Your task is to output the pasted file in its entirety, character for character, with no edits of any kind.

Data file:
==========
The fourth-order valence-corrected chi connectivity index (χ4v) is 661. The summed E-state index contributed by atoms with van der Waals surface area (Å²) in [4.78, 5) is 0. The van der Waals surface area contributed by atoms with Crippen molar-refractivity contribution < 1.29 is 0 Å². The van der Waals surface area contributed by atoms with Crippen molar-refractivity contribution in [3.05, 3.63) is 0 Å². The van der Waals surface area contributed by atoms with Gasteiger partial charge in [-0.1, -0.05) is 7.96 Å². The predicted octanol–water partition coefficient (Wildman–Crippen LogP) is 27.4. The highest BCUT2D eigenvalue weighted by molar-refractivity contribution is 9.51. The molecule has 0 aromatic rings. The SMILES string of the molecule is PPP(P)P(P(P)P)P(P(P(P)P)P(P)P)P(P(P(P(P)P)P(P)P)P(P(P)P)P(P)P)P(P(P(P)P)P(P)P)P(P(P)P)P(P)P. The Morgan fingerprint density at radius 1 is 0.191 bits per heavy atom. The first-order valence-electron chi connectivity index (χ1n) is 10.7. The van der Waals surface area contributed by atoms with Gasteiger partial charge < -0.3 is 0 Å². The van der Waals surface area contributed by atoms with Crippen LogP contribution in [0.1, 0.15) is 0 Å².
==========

The fourth-order valence-corrected chi connectivity index (χ4v) is 661. The summed E-state index contributed by atoms with van der Waals surface area (Å²) in [4.78, 5) is 0. The van der Waals surface area contributed by atoms with Crippen molar-refractivity contribution < 1.29 is 0 Å². The van der Waals surface area contributed by atoms with Crippen molar-refractivity contribution in [3.05, 3.63) is 0 Å². The van der Waals surface area contributed by atoms with Gasteiger partial charge in [-0.1, -0.05) is 7.96 Å². The predicted octanol–water partition coefficient (Wildman–Crippen LogP) is 27.4. The highest BCUT2D eigenvalue weighted by molar-refractivity contribution is 9.51. The molecule has 0 aromatic rings. The SMILES string of the molecule is PPP(P)P(P(P)P)P(P(P(P)P)P(P)P)P(P(P(P(P)P)P(P)P)P(P(P)P)P(P)P)P(P(P(P)P)P(P)P)P(P(P)P)P(P)P. The Morgan fingerprint density at radius 1 is 0.191 bits per heavy atom. The first-order valence-electron chi connectivity index (χ1n) is 10.7. The van der Waals surface area contributed by atoms with Gasteiger partial charge < -0.3 is 0 Å². The van der Waals surface area contributed by atoms with Crippen LogP contribution in [0.1, 0.15) is 0 Å².